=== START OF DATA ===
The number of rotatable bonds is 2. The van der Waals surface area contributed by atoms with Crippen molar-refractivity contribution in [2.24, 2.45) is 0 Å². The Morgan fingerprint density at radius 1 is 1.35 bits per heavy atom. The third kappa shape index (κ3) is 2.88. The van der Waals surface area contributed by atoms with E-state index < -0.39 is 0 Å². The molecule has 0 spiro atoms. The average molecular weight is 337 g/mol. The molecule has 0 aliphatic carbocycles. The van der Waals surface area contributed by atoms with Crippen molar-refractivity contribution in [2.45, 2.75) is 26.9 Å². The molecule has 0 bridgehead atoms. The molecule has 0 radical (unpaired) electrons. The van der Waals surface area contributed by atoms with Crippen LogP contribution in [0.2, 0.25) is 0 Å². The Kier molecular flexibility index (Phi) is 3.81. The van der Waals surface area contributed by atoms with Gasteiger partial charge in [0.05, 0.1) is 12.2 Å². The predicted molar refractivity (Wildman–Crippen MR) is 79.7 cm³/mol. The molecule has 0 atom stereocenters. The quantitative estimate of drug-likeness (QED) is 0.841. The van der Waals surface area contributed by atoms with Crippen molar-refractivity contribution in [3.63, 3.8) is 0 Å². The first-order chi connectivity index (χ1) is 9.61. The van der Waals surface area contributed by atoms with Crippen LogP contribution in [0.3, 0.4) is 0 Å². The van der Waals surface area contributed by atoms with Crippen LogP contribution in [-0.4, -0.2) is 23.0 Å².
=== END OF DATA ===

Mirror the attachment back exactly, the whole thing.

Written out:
The number of rotatable bonds is 2. The van der Waals surface area contributed by atoms with Crippen molar-refractivity contribution in [2.24, 2.45) is 0 Å². The Morgan fingerprint density at radius 1 is 1.35 bits per heavy atom. The third kappa shape index (κ3) is 2.88. The van der Waals surface area contributed by atoms with E-state index < -0.39 is 0 Å². The molecule has 0 spiro atoms. The average molecular weight is 337 g/mol. The molecule has 0 aliphatic carbocycles. The van der Waals surface area contributed by atoms with Crippen molar-refractivity contribution in [2.45, 2.75) is 26.9 Å². The molecule has 0 bridgehead atoms. The molecule has 0 radical (unpaired) electrons. The van der Waals surface area contributed by atoms with Crippen LogP contribution in [0.2, 0.25) is 0 Å². The Kier molecular flexibility index (Phi) is 3.81. The van der Waals surface area contributed by atoms with Gasteiger partial charge in [0.05, 0.1) is 12.2 Å². The predicted molar refractivity (Wildman–Crippen MR) is 79.7 cm³/mol. The molecule has 0 atom stereocenters. The quantitative estimate of drug-likeness (QED) is 0.841. The van der Waals surface area contributed by atoms with Crippen molar-refractivity contribution in [3.63, 3.8) is 0 Å². The first-order chi connectivity index (χ1) is 9.61. The van der Waals surface area contributed by atoms with Crippen LogP contribution in [0.3, 0.4) is 0 Å². The van der Waals surface area contributed by atoms with Crippen LogP contribution in [-0.4, -0.2) is 23.0 Å².